New Delhi: An expert panel set up by the Planning Commission to suggest measures to promote a low-carbon economy may be disbanded soon, according to senior government officials who didn’t want to be named.
The 25-member group, headed by former Planning Commission member Kirit Parikh, was set up only last month to identify industry sectors that have the potential to reduce emissions intensity and by how much.
An official in the Prime Minister’s Office, or PMO, said on condition of anonymity that the government was considering the establishment of an inter-ministerial committee to monitor green technology adaptation by various departments.
Reality check: Environment minister Jairam Ramesh has been taking increasing control of the domestic climate agenda since assuming office. Arvind Yadav / Hindustan Times
Environment minister Jairam Ramesh has been taking increasing control of the domestic climate agenda since assuming the post last year. That may have diminished the role of others involved in policymaking, according to the PMO official.
For instance, “Shyam Saran’s term is going to end in February and there is a thinking that the Planning Commission panel is no longer needed,” the official said, referring to the prime ministerial envoy on climate.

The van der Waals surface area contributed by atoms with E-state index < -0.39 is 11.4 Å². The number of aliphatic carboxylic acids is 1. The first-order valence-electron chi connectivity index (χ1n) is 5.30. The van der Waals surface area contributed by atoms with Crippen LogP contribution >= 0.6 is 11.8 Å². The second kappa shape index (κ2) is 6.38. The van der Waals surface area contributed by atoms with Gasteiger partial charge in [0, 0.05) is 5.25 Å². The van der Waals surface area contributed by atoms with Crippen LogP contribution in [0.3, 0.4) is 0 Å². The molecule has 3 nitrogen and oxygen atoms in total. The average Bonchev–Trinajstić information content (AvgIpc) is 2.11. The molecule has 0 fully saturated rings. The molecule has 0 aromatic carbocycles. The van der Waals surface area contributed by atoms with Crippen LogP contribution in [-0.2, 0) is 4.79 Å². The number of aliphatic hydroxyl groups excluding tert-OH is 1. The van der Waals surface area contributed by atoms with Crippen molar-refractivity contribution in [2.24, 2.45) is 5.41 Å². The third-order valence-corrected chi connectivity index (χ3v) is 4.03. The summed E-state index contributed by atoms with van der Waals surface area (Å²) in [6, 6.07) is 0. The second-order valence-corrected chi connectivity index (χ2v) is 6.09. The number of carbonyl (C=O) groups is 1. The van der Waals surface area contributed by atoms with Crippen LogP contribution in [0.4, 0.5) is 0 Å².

“Now that Jairam Ramesh is there, top leaders in the UPA (United Progressive Alliance, the ruling coalition) think that there is no need for such a post,” the official said.
The government’s decision to cut emissions intensity per unit of production by 20-25% by 2020 below 2005 levels led to the formation of the committee. India recently communicated the plan to the United Nations Framework Convention on Climate Change, or UNFCCC, as the country’s course of action under the newly formulated Copenhagen Accord.
The 25-member group was to have consisted of members from industry, non-government organizations, consultants, academics and government officials. That representation has not been reflected in the panel’s constitution, said another senior official, who is close to the developments, but did not want to be identified.
Montek Singh Ahluwalia, Planning Commission deputy chairman, “thought he would get experts such as academics, consultants, NGOs, etc., but only three government officials are there,” he said. “Ministerial representation is very important for a dose of reality and what could be implemented and what not.”
The expert group’s mandate is to analyse options in major carbon emission sectors such as steel, power, cement and agriculture, which cut across a number of ministries. The next steps include holding nationwide meetings and issuing a comprehensive report by September.
The second official cited above said that a few ministries had written to PMO on why they were not consulted or included when the panel was constituted.
The next meeting of the expert group is yet to be decided.
Ramesh and Ahluwalia didn’t respond to phone calls or text messages.